6.  We are astonished that the MRC managed a year-long, time-consuming and expensive review process without properly discussing the future proposals from NIMR for an enhanced NIMR at its current site, and whether this could serve the strategic vision of MRC. This is of especial concern given that two of the Task Force members (whose votes contributed to the final 5:4 majority to exclude the Mill Hill option) never visited the Institute, and one of these did not attend a single meeting in person.[5] (A request by our Task Force representatives for attendance of Task Force members at these meetings and conferences calls to be put on public record was denied by the Task Force secretariat). In his most recent discussions with us, the MRC CEO offered two reasons for excluding Mill Hill as an option:

    (i)  his prejudice (sic) that NIMR staff would not engage in discussions of the other options if the Mill Hill option were considered; and

    (ii)  its inclusion might preclude later bids from other HEIs (eg Imperial College) being considered. These are not reasoned scientific arguments for excluding the Mill Hill option, a point forcefully made by our Director, John Skehel, in his presentation to Council at their last meeting (see Statement from NIMR Director 13 October at The CEO's failure to provide staff with a credible reason for excluding Mill Hill as an option exemplifies a managerial approach that has repeatedly undermined productive engagement with NIMR staff.

  7.  The management consultants hired to facilitate the business of the Task Force carried out an extensive public consultation on a range of options for NIMR, including the key issue of NIMR's location. Individual responders voted overwhelmingly (85%) for a model in which a renewed NIMR conducts basic and translational research at a single site, and remains independent of any HEI/hospital. This conclusion holds up even after discarding all responders with any past or present connections with NIMR (of which, not surprisingly, there were a significant number). It appears that the Task Force placed much greater weight on the small number of organisational responses than the opinions of the vast majority of individual responders.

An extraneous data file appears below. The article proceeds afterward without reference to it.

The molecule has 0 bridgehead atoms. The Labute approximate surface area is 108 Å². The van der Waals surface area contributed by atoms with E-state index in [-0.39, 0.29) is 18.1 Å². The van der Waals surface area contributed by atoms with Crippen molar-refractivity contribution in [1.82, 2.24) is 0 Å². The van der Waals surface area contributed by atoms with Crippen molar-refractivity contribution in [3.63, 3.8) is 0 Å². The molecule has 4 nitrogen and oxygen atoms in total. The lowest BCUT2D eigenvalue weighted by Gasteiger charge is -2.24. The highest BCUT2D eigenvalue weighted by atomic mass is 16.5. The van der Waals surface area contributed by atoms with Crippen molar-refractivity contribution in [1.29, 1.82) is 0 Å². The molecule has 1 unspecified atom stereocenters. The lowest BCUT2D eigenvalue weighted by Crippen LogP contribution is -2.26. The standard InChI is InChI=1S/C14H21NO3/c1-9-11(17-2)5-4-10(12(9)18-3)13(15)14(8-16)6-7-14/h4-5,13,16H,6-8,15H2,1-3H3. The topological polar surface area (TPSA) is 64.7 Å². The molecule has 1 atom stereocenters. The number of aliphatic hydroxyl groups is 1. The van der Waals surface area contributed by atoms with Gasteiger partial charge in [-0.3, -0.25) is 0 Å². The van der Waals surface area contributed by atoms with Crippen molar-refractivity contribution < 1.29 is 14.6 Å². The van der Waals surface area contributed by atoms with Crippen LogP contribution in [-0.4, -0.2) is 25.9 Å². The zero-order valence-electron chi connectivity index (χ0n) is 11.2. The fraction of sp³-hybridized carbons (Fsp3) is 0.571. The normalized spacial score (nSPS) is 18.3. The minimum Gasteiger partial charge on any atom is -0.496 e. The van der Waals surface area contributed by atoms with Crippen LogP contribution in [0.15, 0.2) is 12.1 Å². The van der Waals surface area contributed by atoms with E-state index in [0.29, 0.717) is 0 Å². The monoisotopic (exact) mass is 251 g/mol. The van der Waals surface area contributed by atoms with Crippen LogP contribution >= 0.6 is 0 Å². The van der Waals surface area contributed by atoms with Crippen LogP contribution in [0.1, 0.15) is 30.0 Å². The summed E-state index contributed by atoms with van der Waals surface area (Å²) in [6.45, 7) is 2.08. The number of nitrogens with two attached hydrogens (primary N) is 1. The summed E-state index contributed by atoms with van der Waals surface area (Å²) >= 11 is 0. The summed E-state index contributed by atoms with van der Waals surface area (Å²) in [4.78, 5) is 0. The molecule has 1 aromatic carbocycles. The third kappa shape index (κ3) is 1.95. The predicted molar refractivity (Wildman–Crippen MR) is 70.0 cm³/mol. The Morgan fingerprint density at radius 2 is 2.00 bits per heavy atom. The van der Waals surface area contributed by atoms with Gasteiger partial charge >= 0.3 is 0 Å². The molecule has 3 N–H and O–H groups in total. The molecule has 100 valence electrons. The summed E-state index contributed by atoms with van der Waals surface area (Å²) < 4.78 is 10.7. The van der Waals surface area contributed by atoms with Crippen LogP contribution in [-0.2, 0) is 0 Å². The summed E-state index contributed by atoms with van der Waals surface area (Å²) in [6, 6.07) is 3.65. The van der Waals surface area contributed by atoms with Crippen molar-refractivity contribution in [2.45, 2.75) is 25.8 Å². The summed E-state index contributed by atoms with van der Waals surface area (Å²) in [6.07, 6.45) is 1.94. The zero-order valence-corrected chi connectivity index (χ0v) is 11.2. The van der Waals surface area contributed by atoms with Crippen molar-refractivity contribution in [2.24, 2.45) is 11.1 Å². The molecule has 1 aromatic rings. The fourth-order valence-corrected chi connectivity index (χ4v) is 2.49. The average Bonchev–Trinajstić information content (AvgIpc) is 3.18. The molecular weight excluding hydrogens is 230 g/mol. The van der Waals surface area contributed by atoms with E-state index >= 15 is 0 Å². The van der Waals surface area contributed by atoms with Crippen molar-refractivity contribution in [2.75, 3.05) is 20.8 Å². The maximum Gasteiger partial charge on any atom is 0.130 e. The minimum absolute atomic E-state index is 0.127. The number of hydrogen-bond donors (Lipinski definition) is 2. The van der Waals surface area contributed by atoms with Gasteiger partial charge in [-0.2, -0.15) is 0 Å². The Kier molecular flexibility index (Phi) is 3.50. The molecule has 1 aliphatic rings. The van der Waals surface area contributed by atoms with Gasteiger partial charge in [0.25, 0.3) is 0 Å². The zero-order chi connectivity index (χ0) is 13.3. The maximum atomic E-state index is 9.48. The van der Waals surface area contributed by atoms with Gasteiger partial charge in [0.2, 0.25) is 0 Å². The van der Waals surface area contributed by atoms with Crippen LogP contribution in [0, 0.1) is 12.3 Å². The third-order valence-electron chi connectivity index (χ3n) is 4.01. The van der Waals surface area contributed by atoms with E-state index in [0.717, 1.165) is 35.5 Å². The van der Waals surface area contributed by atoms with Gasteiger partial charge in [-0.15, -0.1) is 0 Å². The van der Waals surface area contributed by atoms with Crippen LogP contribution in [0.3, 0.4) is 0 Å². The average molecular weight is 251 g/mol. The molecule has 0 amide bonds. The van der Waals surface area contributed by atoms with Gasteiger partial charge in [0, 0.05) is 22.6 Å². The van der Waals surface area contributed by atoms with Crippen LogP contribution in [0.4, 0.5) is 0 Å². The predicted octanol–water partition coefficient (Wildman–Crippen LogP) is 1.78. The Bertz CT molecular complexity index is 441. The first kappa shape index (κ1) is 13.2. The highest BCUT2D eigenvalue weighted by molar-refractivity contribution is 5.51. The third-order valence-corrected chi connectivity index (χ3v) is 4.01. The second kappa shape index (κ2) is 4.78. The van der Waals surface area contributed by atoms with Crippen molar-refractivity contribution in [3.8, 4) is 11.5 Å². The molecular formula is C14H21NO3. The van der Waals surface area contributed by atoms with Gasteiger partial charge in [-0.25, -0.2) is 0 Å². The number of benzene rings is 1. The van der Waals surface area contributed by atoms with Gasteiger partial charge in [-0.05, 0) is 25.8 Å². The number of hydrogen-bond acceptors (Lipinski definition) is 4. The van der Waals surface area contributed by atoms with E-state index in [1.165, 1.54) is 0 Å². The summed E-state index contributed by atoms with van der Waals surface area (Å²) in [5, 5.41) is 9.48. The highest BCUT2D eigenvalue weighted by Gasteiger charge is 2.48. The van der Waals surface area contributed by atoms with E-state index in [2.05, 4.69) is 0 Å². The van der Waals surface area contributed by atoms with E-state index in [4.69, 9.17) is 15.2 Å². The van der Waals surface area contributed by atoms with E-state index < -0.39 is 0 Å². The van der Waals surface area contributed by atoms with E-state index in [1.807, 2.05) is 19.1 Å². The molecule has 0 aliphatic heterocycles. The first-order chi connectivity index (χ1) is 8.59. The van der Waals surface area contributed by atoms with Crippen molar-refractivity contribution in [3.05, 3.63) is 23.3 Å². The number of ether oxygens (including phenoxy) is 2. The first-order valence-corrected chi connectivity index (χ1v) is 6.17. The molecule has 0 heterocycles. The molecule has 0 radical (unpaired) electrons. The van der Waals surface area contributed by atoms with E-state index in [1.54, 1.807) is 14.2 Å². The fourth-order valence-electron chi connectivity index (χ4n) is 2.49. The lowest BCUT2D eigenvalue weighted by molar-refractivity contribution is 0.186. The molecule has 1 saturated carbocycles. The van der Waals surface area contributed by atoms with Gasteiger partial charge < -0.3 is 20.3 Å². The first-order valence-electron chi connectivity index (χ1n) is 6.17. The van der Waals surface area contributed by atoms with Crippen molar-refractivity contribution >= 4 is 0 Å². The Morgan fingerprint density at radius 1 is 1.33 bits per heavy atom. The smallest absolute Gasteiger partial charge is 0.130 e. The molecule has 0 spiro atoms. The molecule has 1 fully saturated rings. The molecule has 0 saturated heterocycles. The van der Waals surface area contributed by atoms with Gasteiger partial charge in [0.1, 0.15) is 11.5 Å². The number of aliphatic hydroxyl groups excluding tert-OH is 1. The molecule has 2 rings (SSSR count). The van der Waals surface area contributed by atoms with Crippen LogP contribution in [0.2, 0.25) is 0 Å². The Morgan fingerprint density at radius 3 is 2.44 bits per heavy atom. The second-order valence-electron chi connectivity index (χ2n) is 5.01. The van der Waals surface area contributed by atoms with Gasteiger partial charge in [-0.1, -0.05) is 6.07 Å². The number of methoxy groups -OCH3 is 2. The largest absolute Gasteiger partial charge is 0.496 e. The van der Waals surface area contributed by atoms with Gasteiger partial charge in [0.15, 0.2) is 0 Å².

8.  NIMR at Mill Hill is a major national asset of proven excellence. We are unanimous in our belief that the exclusion of Mill Hill as an option is a mistake, arising from another flawed review process by the MRC (the first being the widely discredited recommendations from the FIS process in 2003). The MRC is proposing to move NIMR to central London without adequate cost/benefit evaluation. Such a move is certain to be both costly and disruptive, and carries with it a real risk of destroying world-class research teams and clinical links that have taken many years to establish. The vision that is driving the MRC to this decision shows little understanding of the essential components that maintain the current highly collaborative interdisciplinary culture at Mill Hill. The exclusion of Mill Hill as an option is based on a narrow majority of a split Task Force and a poorly run review process. The MRC is damaging its reputation in the eyes of the scientific community both within the UK and abroad. We hope that the Committee will probe the reasons for this state of affairs, establish the real reasons behind the MRC's determination to close NIMR at Mill Hill, and make recommendations about how the MRC should act to restore the confidence of the scientific community in its management of strategic reviews.

  NIMR Heads of Division Committee:

Tim Bliss Division of Neurophysiology
Tony Holder Division of Parasitology
Dimitris Kioussis Division of Molecular Immunology
Lee Johnston Division of Yeast Genetics
Kathleen Mathers Biological Services
Tim Mohun Division of Developmental Biology
Justin Molloy Division of Physical Biochemistry
Anne O'Garra Division of Immunoregulation
Vassilis Pachnis Division of Molecular Neurobiology
Iain Robinson Division of Molecular Neuroendocrinology
Jonathan Stoye Division of Virology
Willie Taylor Division of Mathematical Biology
Victor Tybulewicz Division of Immune Cell Biology
David Wilkinson Division of Developmental Neurobiology
23 November 2004

5   The Task Force originally consisted of 10 members, five nominated by the MRC and five by NIMR. An NIMR nominee, Professor Peter Gruss, resigned because he could not devote the necessary time to Task Force business. Professor Gruss is head of the Max Planck Society, a major funder of research institutes in Germany. The member of the Task Force who did not attend any meetings in person was Professor Alan Bernstein, head of CIHR, the main biomedical funding agency in Canada, which supports only extramural university research. We do not know if Professor Bernstein similarly offered to resign. Back